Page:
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Sun, 27 September 2020

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Tory MP calls on Theresa May to sack ‘disloyal’ Philip Hammond over Brexit comments

Tory MP calls on Theresa May to sack ‘disloyal’ Philip Hammond over Brexit comments

Liz Bates

2 min read

Nadine Dorries has called for Philip Hammond to be sacked for apparent disloyalty over Brexit as pressure mounts on Theresa May’s premiership. 

The Tory backbencher said the Chancellor should step down as she moved to dampen speculation around a potential leadership challenge against Mrs May.  

Mr Hammond angered anti-EU Tories when he suggested this week that the UK would seek only “very modest” changes to its relationship with the bloc after Brexit.

Two of them took to the airwaves today to express their anger at the behaviour of the Chancellor.

“He needs to go. He needs to have the PM’s back and he doesn’t,” Ms Dorries told ITV's Peston on Sunday.

She fumed: “He's not being loyal to the Prime Minister."

Influential Tory Brexiteer Jacob Rees-Mogg also made clear his dissatisfaction with Mr Hammond’s stance, but stopped short of calling for his removal.

He told the same show: “On this issue he seems to be disagreeing with government policy, the Conservative party members and Mrs May’s speeches.

“This is a real trouble for the Government. The history of chancellors being in opposition to prime ministers is not a good one or an encouraging one.”

But he added: “I'm biting my tongue on the personality question.”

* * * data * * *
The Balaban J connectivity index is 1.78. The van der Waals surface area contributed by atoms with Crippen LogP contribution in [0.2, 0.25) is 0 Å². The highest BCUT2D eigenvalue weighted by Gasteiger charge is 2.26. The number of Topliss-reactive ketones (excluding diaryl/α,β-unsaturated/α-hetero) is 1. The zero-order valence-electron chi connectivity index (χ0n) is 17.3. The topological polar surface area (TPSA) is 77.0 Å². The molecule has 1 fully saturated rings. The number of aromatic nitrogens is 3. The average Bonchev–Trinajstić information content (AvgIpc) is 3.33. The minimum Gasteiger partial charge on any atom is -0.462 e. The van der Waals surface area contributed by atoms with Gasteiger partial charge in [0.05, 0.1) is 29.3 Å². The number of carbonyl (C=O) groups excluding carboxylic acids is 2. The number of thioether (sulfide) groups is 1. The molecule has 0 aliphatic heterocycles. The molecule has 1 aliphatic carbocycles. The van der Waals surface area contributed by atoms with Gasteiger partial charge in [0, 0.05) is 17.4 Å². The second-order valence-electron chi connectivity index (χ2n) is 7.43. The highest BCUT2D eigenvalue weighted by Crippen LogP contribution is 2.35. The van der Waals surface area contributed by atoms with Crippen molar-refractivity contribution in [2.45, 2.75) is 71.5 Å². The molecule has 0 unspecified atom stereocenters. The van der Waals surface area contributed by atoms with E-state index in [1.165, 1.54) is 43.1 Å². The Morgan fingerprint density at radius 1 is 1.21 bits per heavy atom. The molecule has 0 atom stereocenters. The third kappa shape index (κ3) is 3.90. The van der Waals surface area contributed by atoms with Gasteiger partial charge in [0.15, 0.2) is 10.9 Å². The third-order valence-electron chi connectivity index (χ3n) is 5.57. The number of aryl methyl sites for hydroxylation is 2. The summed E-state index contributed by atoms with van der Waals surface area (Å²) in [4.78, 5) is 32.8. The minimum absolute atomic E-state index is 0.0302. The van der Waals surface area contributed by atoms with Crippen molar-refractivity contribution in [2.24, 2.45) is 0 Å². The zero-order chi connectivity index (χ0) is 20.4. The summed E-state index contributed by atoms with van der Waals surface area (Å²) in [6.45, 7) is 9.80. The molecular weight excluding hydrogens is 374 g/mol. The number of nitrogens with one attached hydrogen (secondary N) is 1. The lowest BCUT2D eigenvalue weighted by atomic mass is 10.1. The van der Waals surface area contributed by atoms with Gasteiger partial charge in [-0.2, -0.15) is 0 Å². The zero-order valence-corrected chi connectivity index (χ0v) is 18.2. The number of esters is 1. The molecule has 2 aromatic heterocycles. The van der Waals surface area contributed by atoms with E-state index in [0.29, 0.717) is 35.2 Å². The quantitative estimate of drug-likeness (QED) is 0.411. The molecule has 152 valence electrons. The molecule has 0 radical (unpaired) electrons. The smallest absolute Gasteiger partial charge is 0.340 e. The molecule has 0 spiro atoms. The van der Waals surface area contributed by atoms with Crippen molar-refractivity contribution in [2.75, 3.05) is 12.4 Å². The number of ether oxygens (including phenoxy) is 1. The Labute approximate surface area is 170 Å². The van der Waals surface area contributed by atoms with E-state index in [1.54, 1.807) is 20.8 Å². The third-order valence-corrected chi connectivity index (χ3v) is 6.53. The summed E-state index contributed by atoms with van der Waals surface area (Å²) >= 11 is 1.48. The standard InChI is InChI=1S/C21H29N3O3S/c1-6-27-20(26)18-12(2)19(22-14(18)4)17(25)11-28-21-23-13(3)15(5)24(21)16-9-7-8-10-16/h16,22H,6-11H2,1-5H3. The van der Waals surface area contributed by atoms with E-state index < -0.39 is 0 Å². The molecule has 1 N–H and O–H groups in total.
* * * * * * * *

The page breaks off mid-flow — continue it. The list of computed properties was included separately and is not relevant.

Mrs May’s leadership has been under fire over the past week, with former Conservative party chairman Grant Shapps today urging her to “name a date” for her departure or risk being ousted.

It follows reports that Graham Brady, the chair of the 1922 committee of Tory backbenchers, is worried he might soon have enough MP letters to trigger a leadership contest.

If 48 are sent to the committee - amounting to 15% of the parliamentary party - it will trigger a no-confidence vote in the Prime Minister.

But Ms Dorries said there was no appetite among voters for a change of prime minister.

She said: “A leadership challenge is not happening… it cannot happen now, we need stability… Nobody in the country wants it.”

Meanwhile, Cabinet Office Minister David Lidington called on the Conservative party to unite behind Mrs May.

He told the BBC’s Andrew Marr show: “What I say to all my colleagues, is that the Conservative family, left right and centre, because we are a broad church, needs to come together in a spirit of mutual respect.” 

Read the most recent article written by Liz Bates - Jeremy Corbyn admits he would rather see a Brexit deal than a second referendum

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